The researchers classified a more recent series of quakes in nearby Irving as "probably" man-made (EnergyWire, Jan. 13, 2015).
While the authors acknowledge that their approach is subjective, they said strictly objective criteria wouldn't work when going back to decades long before there was precise recording of seismic activity.
But the study documents several other ways that activities linked to production have been linked to what's called "induced seismicity" over the decades. There's water flooding, in which water is injected underground to enhance oil production. Use of carbon dioxide for the same purpose has been linked to other quakes. In the Eagle Ford Shale region, a magnitude-4.8 event in 2011 has been linked to rapid extraction of oil and gas.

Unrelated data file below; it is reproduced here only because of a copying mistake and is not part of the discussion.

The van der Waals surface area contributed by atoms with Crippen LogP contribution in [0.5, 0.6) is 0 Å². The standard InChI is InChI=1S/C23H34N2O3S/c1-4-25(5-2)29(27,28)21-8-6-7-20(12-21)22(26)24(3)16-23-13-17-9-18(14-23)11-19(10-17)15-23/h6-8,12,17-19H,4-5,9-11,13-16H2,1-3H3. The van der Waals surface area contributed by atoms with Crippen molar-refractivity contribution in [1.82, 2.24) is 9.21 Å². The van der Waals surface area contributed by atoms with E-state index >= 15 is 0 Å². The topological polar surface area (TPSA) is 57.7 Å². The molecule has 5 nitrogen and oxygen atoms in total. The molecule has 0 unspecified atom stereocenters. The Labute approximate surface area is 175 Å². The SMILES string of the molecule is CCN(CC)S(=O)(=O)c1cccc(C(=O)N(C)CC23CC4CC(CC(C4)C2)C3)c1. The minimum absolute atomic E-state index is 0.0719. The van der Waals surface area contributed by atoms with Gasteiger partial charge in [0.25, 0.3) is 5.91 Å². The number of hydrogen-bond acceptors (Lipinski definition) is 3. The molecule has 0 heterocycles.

And in 1925, Frohlich's study says, earthquakes near what's now called Baytown in the Houston area were linked to rapid extraction of oil and gas that caused the land to sink underwater.
The assertion that drilling had caused the subsidence and quakes was made by the producing company, Exxon forerunner Humble Oil and Refining Co. The subsidence submerged much of the land, and the state of Texas sought rights to the oil because underwater oil is publicly owned. Humble won in court by arguing that the subsidence was not natural, but an act of man.
"In 1925, it was in Humble Oil's interest to argue that they were causing earthquakes," Frohlich said.
Don't mind the shaking
It's notable, he said, that many of the links between drilling and quakes were made not by industry critics, or even by disinterested academics, but by people associated with the oil industry.